Tents were devised long before the dawn of history, and they still are used as portable dwellings by men of all races and in all climes. Every year sees countless campers busy with new contrivances in canvas or other tent materials, seeking improvements— and still the prehistoric patterns hold their own. Wherever caravans or armies march, or people travel by wagon, or summer vacationists take to a gipsy life, we see wall tents of house shape, or conical ones, of heavy canvas.
But for a small party traveling in rough country, with pack animals, or in light water-craft, or perchance afoot, such cumbersome affairs are out of the question.
Wherever transportation is difficult it is impera tive that the tent should be light, compact to carry, and, if you are to make camp and break camp every day or two, it must be so rigged that it can be set up easily and quickly by one or two men.
The tent should shed heavy rains and stand securely in a gale. It should keep out insects and cold draughts, yet let in plenty of pure air. If cold weather is to be encountered, either the tent should be fitted with a very portable stove, or it should be open in front and so shaped as to reflect the heat of a log fire down upon the occupants, yet not smother them with smoke. All of which is easily said, but harder to combine in fact. Hence the multitude of tent patterns.
In designing a light tent we begin by cutting down the size to what will " sleep " the occupants and their personal duffle. Since the party is to be out of doors all day, save in uncommonly bad weather, a small tent will suffice. Then we dispense with a fly, and make the tent of waterproof material, not only to shed rain but also because plain canvas is very heavy when wet. If the journey is through a well wooded country, no poles or stakes are carried: they are to be cut on the spot. If, however, saplings are scarce in the land, then the tent is made to set up with only one pole, and this pole may be jointed; no guy stakes are used, and the pegs are light things made of steel, as few as practicable.
Tents that are to be carried on pack animals need to be of strong, heavy duck, or else carried in stout bags; otherwise they will be ruined by the sawing of lash ropes and snagging or rubbing against trees and rocks. For such work the best of army duck is none too good.
Otherwise the most suitable material is very closely woven stuff" made from Sea Island or Egyptian cotton, which has a long and strong fiber. A thin cloth of this kind is stout enough for most purposes, yet very light, and a tent made from it rolls up into a much smaller bundle than one of duck. It comes in various weights and fineness of texture. The standard grade of " balloon silk " runs about 3 1/2 oz. to the square yard in plain goods, and 5 1/2 oz. when waterproofed with paraffine. This trade name, by the way, is an absurdity: the stuff has no thread of silk in it, and the only ballooning it ever does is when a wind gets under it.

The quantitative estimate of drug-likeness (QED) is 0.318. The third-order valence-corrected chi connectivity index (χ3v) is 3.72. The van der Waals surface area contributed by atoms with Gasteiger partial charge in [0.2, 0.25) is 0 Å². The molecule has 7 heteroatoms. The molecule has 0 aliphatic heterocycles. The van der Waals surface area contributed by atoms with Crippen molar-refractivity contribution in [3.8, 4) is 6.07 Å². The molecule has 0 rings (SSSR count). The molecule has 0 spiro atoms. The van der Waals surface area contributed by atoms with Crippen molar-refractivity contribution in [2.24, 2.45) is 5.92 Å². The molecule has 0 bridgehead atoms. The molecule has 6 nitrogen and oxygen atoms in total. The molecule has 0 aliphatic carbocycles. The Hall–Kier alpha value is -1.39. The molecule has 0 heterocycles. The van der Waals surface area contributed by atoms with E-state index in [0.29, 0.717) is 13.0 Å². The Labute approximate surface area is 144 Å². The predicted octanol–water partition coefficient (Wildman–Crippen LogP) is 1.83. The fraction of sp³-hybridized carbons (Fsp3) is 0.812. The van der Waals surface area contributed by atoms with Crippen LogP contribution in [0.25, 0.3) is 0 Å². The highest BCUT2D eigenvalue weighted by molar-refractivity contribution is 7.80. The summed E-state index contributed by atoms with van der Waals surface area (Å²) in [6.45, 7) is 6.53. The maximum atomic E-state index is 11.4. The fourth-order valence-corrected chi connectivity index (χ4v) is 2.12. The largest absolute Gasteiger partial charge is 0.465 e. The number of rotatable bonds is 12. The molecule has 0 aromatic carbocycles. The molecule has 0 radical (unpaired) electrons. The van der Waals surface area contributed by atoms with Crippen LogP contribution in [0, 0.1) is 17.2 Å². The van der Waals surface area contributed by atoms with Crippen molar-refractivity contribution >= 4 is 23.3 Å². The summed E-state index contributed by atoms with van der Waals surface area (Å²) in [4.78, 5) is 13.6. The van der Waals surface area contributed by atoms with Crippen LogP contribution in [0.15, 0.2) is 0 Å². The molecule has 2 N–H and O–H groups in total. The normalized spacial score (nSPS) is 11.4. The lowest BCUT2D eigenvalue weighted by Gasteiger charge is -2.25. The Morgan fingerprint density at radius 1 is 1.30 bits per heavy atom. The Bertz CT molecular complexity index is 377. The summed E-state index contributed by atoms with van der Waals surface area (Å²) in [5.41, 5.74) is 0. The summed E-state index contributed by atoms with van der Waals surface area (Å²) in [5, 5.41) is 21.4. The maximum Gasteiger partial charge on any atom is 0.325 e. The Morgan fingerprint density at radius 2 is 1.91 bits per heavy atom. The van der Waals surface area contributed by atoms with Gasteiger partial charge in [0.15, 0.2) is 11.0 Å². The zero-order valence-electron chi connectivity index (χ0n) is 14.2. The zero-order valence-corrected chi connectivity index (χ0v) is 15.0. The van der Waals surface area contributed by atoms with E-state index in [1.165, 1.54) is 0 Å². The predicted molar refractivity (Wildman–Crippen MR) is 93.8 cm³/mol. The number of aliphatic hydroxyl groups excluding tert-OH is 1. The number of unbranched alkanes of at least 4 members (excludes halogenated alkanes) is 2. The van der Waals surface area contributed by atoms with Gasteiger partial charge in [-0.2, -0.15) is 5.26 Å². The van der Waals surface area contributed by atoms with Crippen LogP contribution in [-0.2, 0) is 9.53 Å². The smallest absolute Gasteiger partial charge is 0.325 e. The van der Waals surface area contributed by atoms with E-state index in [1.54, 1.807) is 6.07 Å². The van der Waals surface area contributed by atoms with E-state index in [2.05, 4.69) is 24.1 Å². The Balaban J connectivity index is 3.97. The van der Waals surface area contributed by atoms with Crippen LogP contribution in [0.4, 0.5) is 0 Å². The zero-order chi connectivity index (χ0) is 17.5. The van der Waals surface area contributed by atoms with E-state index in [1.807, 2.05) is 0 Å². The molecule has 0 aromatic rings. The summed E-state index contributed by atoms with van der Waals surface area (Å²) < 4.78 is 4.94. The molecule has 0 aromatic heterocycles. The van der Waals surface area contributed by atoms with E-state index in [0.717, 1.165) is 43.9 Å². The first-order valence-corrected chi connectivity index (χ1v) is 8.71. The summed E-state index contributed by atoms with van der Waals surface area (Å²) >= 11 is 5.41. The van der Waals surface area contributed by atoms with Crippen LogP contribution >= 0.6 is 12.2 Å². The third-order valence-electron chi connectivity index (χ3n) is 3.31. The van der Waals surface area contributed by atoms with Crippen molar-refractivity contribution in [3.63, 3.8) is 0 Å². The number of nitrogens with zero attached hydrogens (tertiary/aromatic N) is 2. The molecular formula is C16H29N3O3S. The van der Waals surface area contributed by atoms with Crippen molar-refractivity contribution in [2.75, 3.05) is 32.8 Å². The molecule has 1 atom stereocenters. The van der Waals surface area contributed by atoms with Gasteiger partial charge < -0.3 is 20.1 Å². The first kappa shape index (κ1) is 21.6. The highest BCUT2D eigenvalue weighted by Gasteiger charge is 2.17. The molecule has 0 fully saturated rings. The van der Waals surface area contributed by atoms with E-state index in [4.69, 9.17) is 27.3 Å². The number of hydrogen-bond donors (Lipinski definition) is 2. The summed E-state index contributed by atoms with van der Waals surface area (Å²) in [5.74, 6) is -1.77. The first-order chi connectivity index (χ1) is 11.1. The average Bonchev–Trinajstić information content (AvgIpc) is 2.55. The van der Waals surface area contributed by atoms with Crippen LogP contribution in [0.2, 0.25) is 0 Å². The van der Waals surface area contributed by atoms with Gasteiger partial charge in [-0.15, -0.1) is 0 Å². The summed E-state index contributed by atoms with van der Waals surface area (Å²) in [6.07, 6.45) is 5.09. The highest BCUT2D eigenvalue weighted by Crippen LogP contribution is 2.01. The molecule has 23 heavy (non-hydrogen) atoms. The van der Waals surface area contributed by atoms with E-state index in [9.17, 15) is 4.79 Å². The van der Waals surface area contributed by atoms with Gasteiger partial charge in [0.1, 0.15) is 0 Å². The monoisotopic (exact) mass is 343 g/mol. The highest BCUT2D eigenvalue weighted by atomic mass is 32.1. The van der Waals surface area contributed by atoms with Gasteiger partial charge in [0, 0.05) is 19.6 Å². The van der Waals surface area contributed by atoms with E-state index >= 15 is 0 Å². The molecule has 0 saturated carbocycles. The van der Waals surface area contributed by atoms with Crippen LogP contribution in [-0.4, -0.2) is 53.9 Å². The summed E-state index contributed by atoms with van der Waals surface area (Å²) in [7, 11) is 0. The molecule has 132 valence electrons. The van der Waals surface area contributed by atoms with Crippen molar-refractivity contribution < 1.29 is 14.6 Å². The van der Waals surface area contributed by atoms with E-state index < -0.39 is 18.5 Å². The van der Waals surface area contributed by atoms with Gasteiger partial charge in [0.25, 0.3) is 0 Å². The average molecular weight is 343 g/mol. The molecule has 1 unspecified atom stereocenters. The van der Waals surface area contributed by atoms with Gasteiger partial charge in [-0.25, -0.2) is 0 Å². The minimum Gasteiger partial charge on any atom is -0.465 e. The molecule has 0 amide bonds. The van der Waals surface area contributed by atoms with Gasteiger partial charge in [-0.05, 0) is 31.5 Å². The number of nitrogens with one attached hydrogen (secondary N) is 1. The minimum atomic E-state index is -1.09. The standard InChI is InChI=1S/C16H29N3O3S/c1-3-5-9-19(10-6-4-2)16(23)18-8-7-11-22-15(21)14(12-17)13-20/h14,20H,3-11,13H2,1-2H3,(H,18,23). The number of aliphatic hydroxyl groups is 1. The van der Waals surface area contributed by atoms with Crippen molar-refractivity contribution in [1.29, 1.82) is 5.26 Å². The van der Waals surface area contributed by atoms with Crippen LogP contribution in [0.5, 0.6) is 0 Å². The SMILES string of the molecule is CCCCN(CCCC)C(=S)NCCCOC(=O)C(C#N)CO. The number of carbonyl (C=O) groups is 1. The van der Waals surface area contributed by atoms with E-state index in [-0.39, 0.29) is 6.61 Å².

Cheaper goods, of coarser weave, and intermediate in weight between this and duck, do well enough for easy trips, if waterproofed.
These may be classed under two heads: (A) cloth filled with paraffine or other water-shedding substance; (b) cioth chemically treated so that each fiber or thread is itself repellant of water, but the interstices are left open.
In the first instance it is not practicable to treat the cloth before making it up; the wdiole tent should be soaked in a waterproofing mixture, or the " wax " ironed in, thus insuring that the seams are tight. Paraffine is used either plain (in which case it in liable to crack or flake in cold weather) or combined with some elastic substance. The " mineral wax" called ozocerite or cerasine (often used as a substitute for beeswax, and sold by dealers in crude drugs) is not so brittle as paraffine, adheres better, and, like paraffine, has no deleterious action on cloth, being chemically neutral. I have not known of it being used by tent-makers, but believe they should try it. Crude ozocerite is nearly black; when refined it is of a yellow color (cerasine) and resembles beeswax but is not so sticky. It makes a tough compound with rubber.
The plain wax process renders cloth quite waterproof, but adds considerable weight, makes the stuff rather stiff, and increases its liability to catch afire, when exposed close to a stove or camp-fire.
Cloth of class B is subdivided in two groups:
(1) Cravenetted goods, like duxbak and gabar-dine, are processed in the yarn, or by chemical treatment applied to the raw strands themselves before they are twisted into thread. Such cloth is not so waterproof as waxed or oiled stuff, yet tents made of it can be depended upon to shed rain. It is as pliable as plain cloth, not perceptibly heavier, and is not affected by changes of temperature.
(2) Willesden canvas (or twill, etc., as the case may be), also known in England as "green rot-proof," is cotton stuff soaked in an ammoniacal solution of copper that dissolves enough cellulose in the cloth to coat each fiber with a more or less impermeable " skin " of its own substance, and turns the material a light shade of green. It is not so waterproof as waxed cloth, yet sheds rain very well if the material is closely woven. What is known in this country as " green waterproof " has gone through the cupro-ammonium process and then is lightly waxed besides, making it quite waterproof but more pliable and slower burning than plain waxed stuff.
The mills produce many grades of light cloth suitable for tenting. Each tent-maker chooses for himself, and generally does his own waterproofing. In comparing samples, count the number of threads to the inch with a magnifying glass, then note weight per square yard, and strength.
Cloth proofed with linseed or other drying oil is not strong enough for tenting (for its weight) ; it is sticky in hot weather, stiff in cold, and dangerously inflammable.